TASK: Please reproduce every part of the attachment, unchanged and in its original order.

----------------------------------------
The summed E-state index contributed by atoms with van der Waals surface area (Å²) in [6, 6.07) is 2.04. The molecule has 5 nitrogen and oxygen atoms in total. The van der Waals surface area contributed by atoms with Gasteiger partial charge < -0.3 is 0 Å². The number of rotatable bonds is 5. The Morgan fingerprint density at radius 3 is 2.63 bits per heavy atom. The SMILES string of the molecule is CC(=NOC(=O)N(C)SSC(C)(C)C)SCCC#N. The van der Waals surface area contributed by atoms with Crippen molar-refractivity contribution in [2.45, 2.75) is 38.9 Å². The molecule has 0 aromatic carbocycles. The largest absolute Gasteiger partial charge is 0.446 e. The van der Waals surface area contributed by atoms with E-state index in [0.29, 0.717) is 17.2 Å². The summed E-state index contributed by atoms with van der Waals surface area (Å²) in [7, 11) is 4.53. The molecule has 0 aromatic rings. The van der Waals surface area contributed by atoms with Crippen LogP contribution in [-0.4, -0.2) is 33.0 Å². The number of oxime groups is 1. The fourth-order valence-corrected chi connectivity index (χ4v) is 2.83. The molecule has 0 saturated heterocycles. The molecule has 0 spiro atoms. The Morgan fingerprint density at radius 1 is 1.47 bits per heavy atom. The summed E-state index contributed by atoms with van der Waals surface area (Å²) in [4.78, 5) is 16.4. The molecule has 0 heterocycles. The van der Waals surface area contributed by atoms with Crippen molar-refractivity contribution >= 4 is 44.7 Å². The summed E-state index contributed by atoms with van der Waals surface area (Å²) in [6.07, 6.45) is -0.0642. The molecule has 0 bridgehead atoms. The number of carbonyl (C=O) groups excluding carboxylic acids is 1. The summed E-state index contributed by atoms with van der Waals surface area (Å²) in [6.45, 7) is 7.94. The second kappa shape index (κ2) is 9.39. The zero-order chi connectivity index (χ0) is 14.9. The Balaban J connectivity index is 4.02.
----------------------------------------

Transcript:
The summed E-state index contributed by atoms with van der Waals surface area (Å²) in [6, 6.07) is 2.04. The molecule has 5 nitrogen and oxygen atoms in total. The van der Waals surface area contributed by atoms with Gasteiger partial charge < -0.3 is 0 Å². The number of rotatable bonds is 5. The Morgan fingerprint density at radius 3 is 2.63 bits per heavy atom. The SMILES string of the molecule is CC(=NOC(=O)N(C)SSC(C)(C)C)SCCC#N. The van der Waals surface area contributed by atoms with Crippen molar-refractivity contribution in [2.45, 2.75) is 38.9 Å². The molecule has 0 aromatic carbocycles. The largest absolute Gasteiger partial charge is 0.446 e. The van der Waals surface area contributed by atoms with E-state index in [0.29, 0.717) is 17.2 Å². The summed E-state index contributed by atoms with van der Waals surface area (Å²) in [7, 11) is 4.53. The molecule has 0 aromatic rings. The van der Waals surface area contributed by atoms with Crippen LogP contribution in [-0.4, -0.2) is 33.0 Å². The number of oxime groups is 1. The fourth-order valence-corrected chi connectivity index (χ4v) is 2.83. The molecule has 0 saturated heterocycles. The molecule has 0 spiro atoms. The Morgan fingerprint density at radius 1 is 1.47 bits per heavy atom. The summed E-state index contributed by atoms with van der Waals surface area (Å²) in [4.78, 5) is 16.4. The molecule has 0 heterocycles. The van der Waals surface area contributed by atoms with Crippen molar-refractivity contribution >= 4 is 44.7 Å². The summed E-state index contributed by atoms with van der Waals surface area (Å²) in [6.07, 6.45) is -0.0642. The molecule has 0 bridgehead atoms. The number of carbonyl (C=O) groups excluding carboxylic acids is 1. The summed E-state index contributed by atoms with van der Waals surface area (Å²) in [6.45, 7) is 7.94. The second kappa shape index (κ2) is 9.39. The zero-order chi connectivity index (χ0) is 14.9. The Balaban J connectivity index is 4.02.